Project Description: The overall aim of the PhD project is to interface with the brain to modify behaviour and improve therapy.  To achieve this goal, we will investigate the function of frequency-specific neural oscillations in decision-making and motor control in both health and disease through behavioural experiments with electrophysiological recordings and controlled neural stimulation in humans. The project will also involve identifying and extracting features in electrophysiological signals in real-time, as well as the design, implementation and test of BCIs for neurofeedback training and/or for closed-loop neuromodulation to interact with brain activities. 

Training: The project will take place in the Medical Research Council Brain Network Dynamics Unit at the University of Oxford and students will benefit from the both the extensive generic and transdisciplinary skills training available within the Unit. This particular project will also offer the following specific training: 1. Behavioural experiment paradigms with healthy participants and patients with neurological disorders; 2. Advanced signals analysis, including statistical analytical techniques, mathematical modelling and machine learning; 3. Invasive and non-invasive brain stimulation using  closed-loop approaches.  

Key Publications:  

He S, Everest-Phillips C, Clouter A, Brown P and Tan H (2020) Neurofeedback-Linked Suppression of Cortical β Bursts Speeds Up Movement Initiation in Healthy Motor Control: A Double-Blind Sham-Controlled Study. Journal of Neuroscience, 40 (20): 4021-4032 

Little S, Brown P (2020) Debugging Adaptive Deep Brain Stimulation for Parkinson's Disease. Movement Disorder, 35(4):555-561. 

Tan H, Debarros J, He S, Pogosyan A, Aziz TZ, Huang Y, Wang S, Timmermann L, Visser-Vandewalle V, Pedrosa DJ, Green AL, Brown P (2019) Decoding voluntary movements and postural tremor based on thalamic LFPs as a basis for closed-loop stimulation for essential tremor. Brain Stimulation, 12(4):858-867. 

Funding: The successful applicant will be funded by a MRC studentship/considered for a Clarendon fund or other University scholarship. Students with their own independent funding will also be considered.  

Contact: Prof Huiling Tan will be happy to discuss the project and PhD further. Please contact her by email on huiling.tan@ndcn.ox.ac.uk 

Supervisor: David Dupret

Background: Memory is central to adaptation and survival, enabling individuals to predict from past experience what can happen next in an ever-changing environment. The idea that groups of neurons transiently synchronize their spiking activity to organize information-representing cell assemblies is central to the scientific investigation our laboratory carries at the nexus between brain and behaviour.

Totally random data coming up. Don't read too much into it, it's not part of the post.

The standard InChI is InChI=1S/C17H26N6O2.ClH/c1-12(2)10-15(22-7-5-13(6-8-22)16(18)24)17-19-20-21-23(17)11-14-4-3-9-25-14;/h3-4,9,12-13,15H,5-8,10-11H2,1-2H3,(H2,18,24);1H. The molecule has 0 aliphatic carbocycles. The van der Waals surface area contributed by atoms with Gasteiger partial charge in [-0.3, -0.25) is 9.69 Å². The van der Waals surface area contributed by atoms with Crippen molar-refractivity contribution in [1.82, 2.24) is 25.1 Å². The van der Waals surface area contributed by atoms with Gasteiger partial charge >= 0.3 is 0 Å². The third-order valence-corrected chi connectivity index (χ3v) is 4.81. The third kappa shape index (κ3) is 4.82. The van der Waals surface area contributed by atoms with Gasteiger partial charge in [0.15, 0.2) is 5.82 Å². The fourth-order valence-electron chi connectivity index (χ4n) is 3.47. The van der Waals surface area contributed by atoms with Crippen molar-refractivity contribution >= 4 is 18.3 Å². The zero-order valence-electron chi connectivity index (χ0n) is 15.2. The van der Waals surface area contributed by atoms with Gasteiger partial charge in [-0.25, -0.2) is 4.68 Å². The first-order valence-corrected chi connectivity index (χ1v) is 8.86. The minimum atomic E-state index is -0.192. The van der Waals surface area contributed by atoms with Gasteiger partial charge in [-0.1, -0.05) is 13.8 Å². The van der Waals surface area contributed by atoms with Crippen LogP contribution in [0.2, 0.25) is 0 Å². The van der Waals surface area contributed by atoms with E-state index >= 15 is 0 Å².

Project Description: The overall aim of the PhD project is to investigate how neuronal activities distributed across brain regions allow the division of computational labour involved in complex, multimodal memories that hold information spanning the sensory, motor and cognitive domains. To achieve this goal, we will investigate the concerted action of groups of neurons scattered across brain regions as well as frequency-specific network oscillations during memory tasks. The project will also involve identifying electrophysiological signals in real-time to implement closed-loop neuromodulation of brain activities.

Training: The project will take place in the Medical Research Council Brain Network Dynamics Unit at the University of Oxford and students will benefit from the both the extensive generic and transdisciplinary skills training available within the Unit. As a whole, this particular project will expose you to a large array of techniques that are central to the field of Systems Neuroscience. Notably, you will receive advanced training in (1) large-scale electrophysiological recordings of neuronal activity from the rodent brain, (2) optogenetic manipulation of molecularly-defined neuronal populations (with or without closed-loop systems), (3) behavioural assays of learning and memory in rodents, (4) multivariate data analyses (notably using graph-theoretical tools) and programming (Python, R, and Jupyter). We will offer you the possibility to either actively engage with all of these techniques, or concentrate on the analyses of existing electrophysiological datasets that comprise spike trains and local field potentials.

Key Publications:

Barron H.C., Reeve H.M, Koolschijn R.S., Perestenko P.V., Shpektor A., Nili H., R. Rothaermel, Campo-Urriza N., O’Reilly J.X., Bannerman D.M., Behrens T.E.J. and Dupret D. Neuronal computation underlying inferential reasoning in humans and mice. Cell. 2020 Oct 1;183(6):1-16.

Trouche S, Koren V, Doig NM, Ellender TJ, El-Gaby M, Lopes-Dos-Santos V, Reeve HM, Perestenko PV, Garas FN, Magill PJ, Sharott A and Dupret D. A Hippocampus-Accumbens Tripartite Neuronal Motif Guides Appetitive Memory in Space. Cell. 2019 Mar 7;176(6):1393-1406.

Lopes-dos-Santos V, van de Ven GM, Morley A, Trouche S, Campo-Urriza N and Dupret D. Parsing hippocampal theta oscillations by nested spectral components during spatial exploration and memory-guided behavior. Neuron. 2018 Nov 21;100(4):940-952.

van de Ven GM, Trouche S, McNamara CG, Allen K, Dupret D. Hippocampal Offline Reactivation Consolidates Recently Formed Cell Assembly Patterns during Sharp Wave-Ripples. Neuron. 2016 Dec 7;92(5):968-974.

Trouche S, Perestenko PV, van de Ven GM, Bratley CT, McNamara CG, Campo-Urriza N, Black SL, Reijmers LG, Dupret D. Recoding a cocaine-place memory engram to a neutral engram in the hippocampus. Nat Neurosci. 2016 Apr;19(4):564-7.

Funding: The successful applicant will be funded by a MRC studentship/considered for a Clarendon fund or other University scholarship. Students with their own independent funding will also be considered.

Contact: Prof David Dupret will be happy to discuss the project and PhD further. Please contact him by email on david.dupret@bndu.ox.ac.uk

Supervisor: Rafal Bogacz